• Point-of-care lactate measurement for suspected sepsis in the prehospital environment: are we missing the point at the sharp end?

      Lightowler, Bryan (Mark Allen Group, 2020-04-02)
      Expecting ambulance clinicians to dependably differentiate the life-threatening organ dysfunction caused by sepsis from an inflammatory response to a non-infectious aetiology, relying upon vital signs and a physical examination of the patient alone, must be considered unrealistic. Although lactate measurement has been integrated into numerous prehospital sepsis screening tools, it is not yet measured routinely within UK ambulance services. Research has generally focused on whether handheld point-of-care lactate measurement devices are as accurate as laboratory analysis of venous or arterial samples. The weight of literature has concluded negatively in relation to this. However, there is potential for handheld devices to be used independently to monitor trends in lactate elimination or accumulation to inform decisions on the efficacy of prehospital interventions, or simply to report categorical data in terms of whether lactate levels are elevated or not. This offers UK paramedics the opportunity to improve sepsis care through the enhanced assessment of risk and acuity, the identification of patients with cryptic shock, more aggressive fluid resuscitation and advanced notification to receiving units.
    • Policy and practice change at local, regional and international levels: impacts from Born in Bradford

      Small, Neil A. (2015-10)
      Born in Bradford is a prospective pregnancy and birth cohort in the UKs 6th largest city. Between 2007 and 2011 12,453 women (13,776 pregnancies), 3,448 of their partners and 13,818 babies were recruited. Half of families are in the poorest fifth of deprivation for England and Wales, and 45% are of Pakistani origin. Recruitment was in one Metropolitan District. This allows consideration of the impact of local circumstances, including service provision and policy choices, and engagement with the local community to implement evidence based responses to study findings. The introduction of a large study into a local health economy contributed to organizational changes including the development of a paperless maternity data system and better links between primary, secondary, and child health services. Embedding research in practice can lead to improved quality of routine data collected, for example on infant growth, and make routine data available for research, enhancing its cost effectiveness. Early adoption of research findings locally includes the introduction of routine vitamin D supplementation and an oral glucose tolerance test for all pregnant women. Findings that consanguinity was associated with a doubling of risk for congenital anomaly and that 30% of all anomalies in children of Pakistani origin could be attributed to consanguinity reinforced local commitment to community education about genetics and targeted genetic counselling. These findings also led to the establishment of a regional congenital anomalies register. In partnership with the European ESCAPE consortium (14 cohorts in 12 countries) a significant association was found between fetal growth and air pollution. The European Environmental Agency Director stated that this evidence is sufficient to trigger changes in EU regulations. Some findings can be quickly embedded in local provision, some have a resonance that prompts regional changes, some are generated with collaborators and can lead to policy change at international level.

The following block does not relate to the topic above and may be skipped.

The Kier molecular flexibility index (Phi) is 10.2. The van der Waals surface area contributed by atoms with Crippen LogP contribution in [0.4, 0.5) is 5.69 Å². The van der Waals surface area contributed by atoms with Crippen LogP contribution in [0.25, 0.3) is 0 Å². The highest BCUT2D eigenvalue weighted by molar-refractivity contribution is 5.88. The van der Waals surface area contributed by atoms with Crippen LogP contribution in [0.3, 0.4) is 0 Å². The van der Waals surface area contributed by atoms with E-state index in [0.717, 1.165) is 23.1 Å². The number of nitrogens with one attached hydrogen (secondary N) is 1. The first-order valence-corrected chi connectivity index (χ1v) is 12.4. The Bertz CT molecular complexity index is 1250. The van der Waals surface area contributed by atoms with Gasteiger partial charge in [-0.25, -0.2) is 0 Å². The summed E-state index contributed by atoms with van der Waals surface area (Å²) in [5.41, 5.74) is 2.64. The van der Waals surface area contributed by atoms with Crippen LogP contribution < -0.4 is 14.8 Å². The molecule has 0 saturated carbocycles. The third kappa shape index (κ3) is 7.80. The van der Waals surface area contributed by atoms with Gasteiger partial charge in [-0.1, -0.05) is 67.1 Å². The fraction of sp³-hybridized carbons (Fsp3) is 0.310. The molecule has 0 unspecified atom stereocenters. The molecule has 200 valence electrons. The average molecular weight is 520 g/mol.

• Positive Action in the United Kingdom.

      Archibong, Uduak E.; Ashraf, Fahmida (2010)
    • Positive Action Measures Across Different Equality Grounds, Organisations and Sectors in European and Non-european Countries

      Archibong, Uduak E.; Scally, Andy J.; Eferakorho, Jite; Darr, Aliya; Atkin, K.; Baxter, C.; Bell, M.; Waddington, L.; Wladasch, K.; Bedard, T.; et al. (2010)
      Abstract: This article is based on a large-scale European Commission project on international perspectives on positive action measures. The paper presents an analysis of the perceptions of positive action held by respondents from all the countries participating in an international survey, focussing specifically upon differences across equality grounds, sector and organisation type. This paper will also provide examples of positive action being applied in European and non-European countries that participated in the study. The study adopted extensive literate and online survey to obtain data from designers of positive action. Findings are discussed, conclusions drawn and wide-ranging recommendations are made at the European Commission, individual countries and organisational levels.
    • Positive birth experiences: a systematic review of the lived experience from a birthing person’s perspective

      Hill, E.; Firth, Amanda (2018-03)